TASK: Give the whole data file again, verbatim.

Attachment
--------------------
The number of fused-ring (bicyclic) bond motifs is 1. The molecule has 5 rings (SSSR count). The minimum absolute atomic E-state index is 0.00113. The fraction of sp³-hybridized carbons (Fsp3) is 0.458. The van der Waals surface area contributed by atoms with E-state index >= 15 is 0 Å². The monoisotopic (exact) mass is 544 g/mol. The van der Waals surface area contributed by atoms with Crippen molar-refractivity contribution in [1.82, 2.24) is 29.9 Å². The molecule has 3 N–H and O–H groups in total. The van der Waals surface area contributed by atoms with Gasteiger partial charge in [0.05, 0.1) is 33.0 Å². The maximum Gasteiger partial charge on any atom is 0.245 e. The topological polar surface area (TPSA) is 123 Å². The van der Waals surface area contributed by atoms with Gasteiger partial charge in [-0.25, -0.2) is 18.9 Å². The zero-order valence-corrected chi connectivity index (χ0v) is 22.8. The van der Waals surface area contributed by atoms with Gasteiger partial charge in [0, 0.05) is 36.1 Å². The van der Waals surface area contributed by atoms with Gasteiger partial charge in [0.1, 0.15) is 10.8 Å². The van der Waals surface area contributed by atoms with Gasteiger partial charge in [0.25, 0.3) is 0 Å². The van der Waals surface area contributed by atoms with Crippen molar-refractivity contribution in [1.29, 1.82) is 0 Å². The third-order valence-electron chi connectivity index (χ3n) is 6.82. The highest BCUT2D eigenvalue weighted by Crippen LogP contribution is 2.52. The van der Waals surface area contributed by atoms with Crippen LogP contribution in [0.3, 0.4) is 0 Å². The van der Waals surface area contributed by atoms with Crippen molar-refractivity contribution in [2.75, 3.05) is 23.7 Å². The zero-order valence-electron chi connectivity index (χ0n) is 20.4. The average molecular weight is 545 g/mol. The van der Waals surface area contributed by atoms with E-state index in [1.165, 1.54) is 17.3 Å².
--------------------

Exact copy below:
The number of fused-ring (bicyclic) bond motifs is 1. The molecule has 5 rings (SSSR count). The minimum absolute atomic E-state index is 0.00113. The fraction of sp³-hybridized carbons (Fsp3) is 0.458. The van der Waals surface area contributed by atoms with E-state index >= 15 is 0 Å². The monoisotopic (exact) mass is 544 g/mol. The van der Waals surface area contributed by atoms with Crippen molar-refractivity contribution in [1.82, 2.24) is 29.9 Å². The molecule has 3 N–H and O–H groups in total. The van der Waals surface area contributed by atoms with Gasteiger partial charge in [0.05, 0.1) is 33.0 Å². The maximum Gasteiger partial charge on any atom is 0.245 e. The topological polar surface area (TPSA) is 123 Å². The van der Waals surface area contributed by atoms with Gasteiger partial charge in [-0.25, -0.2) is 18.9 Å². The zero-order valence-corrected chi connectivity index (χ0v) is 22.8. The van der Waals surface area contributed by atoms with Gasteiger partial charge in [0, 0.05) is 36.1 Å². The van der Waals surface area contributed by atoms with Gasteiger partial charge in [0.1, 0.15) is 10.8 Å². The van der Waals surface area contributed by atoms with Gasteiger partial charge in [0.25, 0.3) is 0 Å². The van der Waals surface area contributed by atoms with Crippen molar-refractivity contribution in [1.29, 1.82) is 0 Å². The third-order valence-electron chi connectivity index (χ3n) is 6.82. The highest BCUT2D eigenvalue weighted by Crippen LogP contribution is 2.52. The van der Waals surface area contributed by atoms with Crippen LogP contribution in [0.3, 0.4) is 0 Å². The van der Waals surface area contributed by atoms with Crippen molar-refractivity contribution in [2.75, 3.05) is 23.7 Å². The zero-order valence-electron chi connectivity index (χ0n) is 20.4. The average molecular weight is 545 g/mol. The van der Waals surface area contributed by atoms with E-state index in [1.165, 1.54) is 17.3 Å².